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Mental Health (Adults)

Introduction

Mental health is everyone’s business and good mental health and resilience are fundamental to our physical health, relationships, education, training, work and to achieving our potential.

 

At least one in four people (approximately 40,000 people in Bedford Borough) will experience a mental health problem at some point in their life and around half of people with lifetime mental health problems experience their first symptoms by the age of 14. By promoting good mental health and intervening early we can help prevent mental illness from developing and reduce its effects when it does.

The government produced the document ‘No health without mental health’ in 2011. This strategy took a life course approach, recognising that the foundations for lifelong wellbeing begin to be laid down before birth, and that there is much we can do to protect and promote wellbeing and resilience through our early years, into adulthood and then on into a healthy old age. Only a sustained approach across the life course will equip us to meet the social, economic and environmental challenges we face and deliver the short- and long-term benefits we need. ‘No health without mental health’ (DoH, 2011) set out six objectives:

 

  • More people will have good mental health
  • More people with mental health problems will recover
  • More people with mental health problems will have good physical health
  • More people will have a positive experience of care and support
  • Fewer people will suffer avoidable harm
  • Fewer people will experience stigma and discrimination

 

Facts, Figures, Trends

Mental illness in adults can be classified through common mental disorders (anxiety, depression, obsessional compulsive disorder), personality disorders, psychoses, eating disorders (including anorexia nervosa and bulimia) or disorders related to substance misuse (alcohol and drugs).

 

The number of the population in Bedford Borough who are affected by mental health disorders are described in Table 1 with future projections to 2016. People aged 18-64 predicted to have a common mental health disorder is estimated to increase from

15,828 in 2012 to 16,369 in 2016 and increase of 541 adults. These increases have been projected based on change in population only.

 

Table 1: Five year projections of common mental disorders, personality disorder, psychotic disorders and two or more psychiatric disorders (all persons)

 

Mental health – All people (18-64)

2012

2013

2014

2015

2016

People aged 18-84 predicted to have a common mental disorder

15,828

15,913

16,086

16,222

16,369

People aged 18-64 predicted to have a borderline personality disorder

443

446

450

454

458

People aged 18-64 predicted to have an antisocial personality disorder

340

341

345

347

352

People aged 18-64 predicted to have a psychotic disorder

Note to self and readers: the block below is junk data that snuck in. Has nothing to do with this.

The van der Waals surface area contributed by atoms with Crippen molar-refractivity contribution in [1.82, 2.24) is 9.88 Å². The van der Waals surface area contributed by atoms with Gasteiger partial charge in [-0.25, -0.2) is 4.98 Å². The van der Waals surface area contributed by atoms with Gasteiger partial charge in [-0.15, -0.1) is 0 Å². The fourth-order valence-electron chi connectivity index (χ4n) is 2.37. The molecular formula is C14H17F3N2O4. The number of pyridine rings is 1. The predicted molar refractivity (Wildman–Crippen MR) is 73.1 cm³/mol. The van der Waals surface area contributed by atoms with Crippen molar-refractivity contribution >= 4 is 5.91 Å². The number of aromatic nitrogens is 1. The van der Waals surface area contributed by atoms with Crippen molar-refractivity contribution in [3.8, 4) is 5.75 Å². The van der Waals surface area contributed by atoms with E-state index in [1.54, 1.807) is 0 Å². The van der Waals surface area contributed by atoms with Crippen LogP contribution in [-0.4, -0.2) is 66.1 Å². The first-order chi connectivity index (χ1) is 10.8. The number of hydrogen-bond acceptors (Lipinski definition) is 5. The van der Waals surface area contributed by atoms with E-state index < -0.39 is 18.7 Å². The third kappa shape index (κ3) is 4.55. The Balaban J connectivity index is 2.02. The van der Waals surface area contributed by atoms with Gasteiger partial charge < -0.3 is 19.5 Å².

393

396

400

403

407

People aged 18-64 predicted to have two or more psychiatric disorders

7060

7097

7175

7234

7304

 
 

People with mental health disorder have poorer physical health and often are subject to discrimination and stigma. Males with mental illness die on average 16 years earlier and women with mental illnesses die 12 years earlier than those without mental illness.

 

Impacts of Mental disorder during adulthood:

  • Higher unemployment
  • Higher rate of debt problems
  • Higher risk of homelessness
  •  Higher smoking prevalence
  • Increased risk of physical health problems especially heart disease and cancer
  • Reduced life expectancy of 16 years for men and 12 years for women
 
 

National & Local Strategies

The Annual Director of Public Health (DPH) 2014 report focused on Mental Health and Wellbeing, the recommendations highlighted for Adults in Bedford Borough are:

1. Improve the physical health of those with mental health illness by ensuring good access to healthy lifestyle support

 

2. Support employers to participate in Workplace Health initiatives and to signpost to relevant resources

 

3. Increase understanding of mental health and wellbeing and reduce stigma of mental ill health

 

The recommendations made here have been highlighted because they will reduce inequalities, have the potential for widespread impact and are achievable. The current inequality in physical health and resultant premature mortality needs to be addressed urgently and there are services in place that we could use more effectively. Promoting mental health and wellbeing in the workplace would impact on a large number of people and could prevent illness which would decrease sickness absence. Stigma has negative impacts on the person in terms of mental wellbeing and reduces the likelihood that people will seek help early.

 

To download a copy of the Director of Public Health Annual Report on Mental Health and Wellbeing please click here

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